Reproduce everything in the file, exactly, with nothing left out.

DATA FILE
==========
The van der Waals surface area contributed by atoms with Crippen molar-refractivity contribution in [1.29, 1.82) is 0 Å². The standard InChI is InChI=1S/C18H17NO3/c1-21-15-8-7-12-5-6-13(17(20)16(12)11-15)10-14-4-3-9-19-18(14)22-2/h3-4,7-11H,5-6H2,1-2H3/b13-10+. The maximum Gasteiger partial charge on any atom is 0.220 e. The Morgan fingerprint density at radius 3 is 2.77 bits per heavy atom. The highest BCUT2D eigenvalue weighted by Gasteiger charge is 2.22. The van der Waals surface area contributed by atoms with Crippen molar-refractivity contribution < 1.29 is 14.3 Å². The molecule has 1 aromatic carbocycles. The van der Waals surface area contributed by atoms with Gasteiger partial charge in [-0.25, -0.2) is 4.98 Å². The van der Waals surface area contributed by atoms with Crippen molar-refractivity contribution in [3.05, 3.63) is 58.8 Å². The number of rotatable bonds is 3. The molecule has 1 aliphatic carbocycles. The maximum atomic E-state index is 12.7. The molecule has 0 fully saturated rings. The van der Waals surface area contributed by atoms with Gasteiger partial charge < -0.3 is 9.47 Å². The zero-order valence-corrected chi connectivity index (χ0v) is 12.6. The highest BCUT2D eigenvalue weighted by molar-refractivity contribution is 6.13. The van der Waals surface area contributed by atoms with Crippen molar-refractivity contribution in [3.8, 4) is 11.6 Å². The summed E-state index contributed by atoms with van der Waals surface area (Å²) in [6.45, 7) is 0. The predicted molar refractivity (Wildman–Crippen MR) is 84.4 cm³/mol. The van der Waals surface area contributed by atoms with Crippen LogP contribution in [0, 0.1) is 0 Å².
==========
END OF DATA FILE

The van der Waals surface area contributed by atoms with Crippen molar-refractivity contribution in [1.29, 1.82) is 0 Å². The standard InChI is InChI=1S/C18H17NO3/c1-21-15-8-7-12-5-6-13(17(20)16(12)11-15)10-14-4-3-9-19-18(14)22-2/h3-4,7-11H,5-6H2,1-2H3/b13-10+. The maximum Gasteiger partial charge on any atom is 0.220 e. The Morgan fingerprint density at radius 3 is 2.77 bits per heavy atom. The highest BCUT2D eigenvalue weighted by Gasteiger charge is 2.22. The van der Waals surface area contributed by atoms with Crippen molar-refractivity contribution < 1.29 is 14.3 Å². The molecule has 1 aromatic carbocycles. The van der Waals surface area contributed by atoms with Gasteiger partial charge in [-0.25, -0.2) is 4.98 Å². The van der Waals surface area contributed by atoms with Crippen molar-refractivity contribution in [3.05, 3.63) is 58.8 Å². The number of rotatable bonds is 3. The molecule has 1 aliphatic carbocycles. The maximum atomic E-state index is 12.7. The molecule has 0 fully saturated rings. The van der Waals surface area contributed by atoms with Gasteiger partial charge < -0.3 is 9.47 Å². The zero-order valence-corrected chi connectivity index (χ0v) is 12.6. The highest BCUT2D eigenvalue weighted by molar-refractivity contribution is 6.13. The van der Waals surface area contributed by atoms with Crippen molar-refractivity contribution in [3.8, 4) is 11.6 Å². The summed E-state index contributed by atoms with van der Waals surface area (Å²) in [6.45, 7) is 0. The predicted molar refractivity (Wildman–Crippen MR) is 84.4 cm³/mol. The van der Waals surface area contributed by atoms with Crippen LogP contribution in [0, 0.1) is 0 Å².